Art/ Collection/ Collection/ Art Object
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Chest

Maker:
Gustav Stickley (American, Osceola, Wisconsin 1858–1942 Syracuse, New York)
Date:
ca. 1903
Geography:
Made in Syracuse, New York, United States
Culture:
American
Medium:
Oak, wrought iron, cedar
Dimensions:
25 3/4 x 40 5/8 x 20 3/8 in. (65.4 x 103.2 x 51.8 cm)
Classification:
Furniture
Credit Line:
Gift of Ben Wiles Jr., 1983
Accession Number:
1983.598
On view at The Met Fifth Avenue in Gallery 743
In 1899, Gustav Stickley, a leading designer and proselytizer of the American Arts and Crafts movement, founded the Craftsman Workshops (called United Crafts before 1904) to manufacture his line of Craftsman furniture. Simply designed for ease of manufacture, Craftsman furniture was modestly priced to appeal to the average American. Typical of early Stickley furniture, the design of this cedar-lined oak chest depends on the frank expression of the structural framework and panels, with sturdy iron hardware as its only embellishment. A line drawing of this design was published as early as 1901 in Stickley’s sales catalogue called "Chips from the Workshops of the Gustave [sic] Stickley, Syracuse, N. Y., U.S.A." The chest, which bears a decal with an early Stickley mark used in 1902 and 1903, was made for use in Stickley's home on Columbus Street in Syracuse, New York, where he lived from 1900 until 1911. According to Stickley’s grandson, Ben Wiles, Jr., to whom the chest descended, it was part of Stickley’s redecoration of the Syracuse house following a fire that took place on Christmas Eve in 1902. He remembered that the chest, placed on the second floor of the house in a space between the main stairway and the sewing room, was used to store linens, blankets, and, occasionally, silver.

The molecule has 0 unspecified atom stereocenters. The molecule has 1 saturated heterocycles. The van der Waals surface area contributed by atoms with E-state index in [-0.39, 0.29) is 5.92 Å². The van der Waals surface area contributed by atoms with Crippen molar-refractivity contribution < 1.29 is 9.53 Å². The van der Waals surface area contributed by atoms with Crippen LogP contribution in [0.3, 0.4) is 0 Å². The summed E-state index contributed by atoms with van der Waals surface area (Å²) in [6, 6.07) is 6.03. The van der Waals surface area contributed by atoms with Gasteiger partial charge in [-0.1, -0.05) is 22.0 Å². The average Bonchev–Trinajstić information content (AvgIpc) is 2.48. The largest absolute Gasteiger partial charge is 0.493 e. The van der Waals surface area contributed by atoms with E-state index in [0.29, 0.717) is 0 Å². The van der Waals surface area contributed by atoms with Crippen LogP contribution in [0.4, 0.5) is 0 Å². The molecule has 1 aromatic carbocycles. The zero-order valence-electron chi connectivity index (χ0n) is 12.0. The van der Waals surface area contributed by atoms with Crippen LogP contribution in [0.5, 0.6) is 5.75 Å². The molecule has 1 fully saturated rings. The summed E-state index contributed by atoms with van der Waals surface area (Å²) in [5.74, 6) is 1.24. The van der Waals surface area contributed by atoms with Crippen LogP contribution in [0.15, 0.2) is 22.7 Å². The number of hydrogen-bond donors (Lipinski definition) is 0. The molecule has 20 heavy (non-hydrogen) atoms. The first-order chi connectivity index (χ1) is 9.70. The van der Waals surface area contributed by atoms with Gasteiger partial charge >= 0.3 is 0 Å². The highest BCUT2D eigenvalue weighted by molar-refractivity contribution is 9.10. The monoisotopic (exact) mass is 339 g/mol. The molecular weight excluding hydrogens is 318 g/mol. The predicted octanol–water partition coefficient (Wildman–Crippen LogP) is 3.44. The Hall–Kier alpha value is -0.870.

Inscription: red decal on the back at center of bottom board: Als / ik / kan [surrounded by joiner's compass] / Stickley [in script within rectangle into which compass points terminate]
Gustav Stickley, Syracuse, New York, until ca. 1911; his daughter, Barbara Stickley Wiles, from ca. 1919–died 1980; her son, Ben Wiles Jr., Syracuse, New York, 1980–1983
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